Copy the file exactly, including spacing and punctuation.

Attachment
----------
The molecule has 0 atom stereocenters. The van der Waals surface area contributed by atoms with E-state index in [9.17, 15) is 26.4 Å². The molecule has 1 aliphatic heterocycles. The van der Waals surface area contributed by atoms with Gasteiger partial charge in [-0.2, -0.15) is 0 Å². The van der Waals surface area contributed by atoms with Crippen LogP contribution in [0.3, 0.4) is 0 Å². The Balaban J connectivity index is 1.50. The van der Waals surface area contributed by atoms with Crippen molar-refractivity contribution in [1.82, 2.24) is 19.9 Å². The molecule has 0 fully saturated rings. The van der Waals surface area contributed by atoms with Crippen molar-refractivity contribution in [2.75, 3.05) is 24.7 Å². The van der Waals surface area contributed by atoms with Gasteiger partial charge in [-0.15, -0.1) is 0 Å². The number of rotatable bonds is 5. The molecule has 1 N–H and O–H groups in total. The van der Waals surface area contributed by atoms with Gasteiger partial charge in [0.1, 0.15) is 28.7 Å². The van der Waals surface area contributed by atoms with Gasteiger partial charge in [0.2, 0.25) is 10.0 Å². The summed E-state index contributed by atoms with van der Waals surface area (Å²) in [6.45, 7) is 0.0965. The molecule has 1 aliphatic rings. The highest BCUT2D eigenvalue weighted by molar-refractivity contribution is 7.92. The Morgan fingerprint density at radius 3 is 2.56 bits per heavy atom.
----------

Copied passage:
The molecule has 0 atom stereocenters. The van der Waals surface area contributed by atoms with E-state index in [9.17, 15) is 26.4 Å². The molecule has 1 aliphatic heterocycles. The van der Waals surface area contributed by atoms with Gasteiger partial charge in [-0.2, -0.15) is 0 Å². The van der Waals surface area contributed by atoms with Crippen LogP contribution in [0.3, 0.4) is 0 Å². The Balaban J connectivity index is 1.50. The van der Waals surface area contributed by atoms with Crippen molar-refractivity contribution in [1.82, 2.24) is 19.9 Å². The molecule has 0 fully saturated rings. The van der Waals surface area contributed by atoms with Crippen molar-refractivity contribution in [2.75, 3.05) is 24.7 Å². The van der Waals surface area contributed by atoms with Gasteiger partial charge in [-0.15, -0.1) is 0 Å². The number of rotatable bonds is 5. The molecule has 1 N–H and O–H groups in total. The van der Waals surface area contributed by atoms with Gasteiger partial charge in [0.1, 0.15) is 28.7 Å². The van der Waals surface area contributed by atoms with Gasteiger partial charge in [0.2, 0.25) is 10.0 Å². The summed E-state index contributed by atoms with van der Waals surface area (Å²) in [6.45, 7) is 0.0965. The molecule has 1 aliphatic rings. The highest BCUT2D eigenvalue weighted by molar-refractivity contribution is 7.92. The Morgan fingerprint density at radius 3 is 2.56 bits per heavy atom.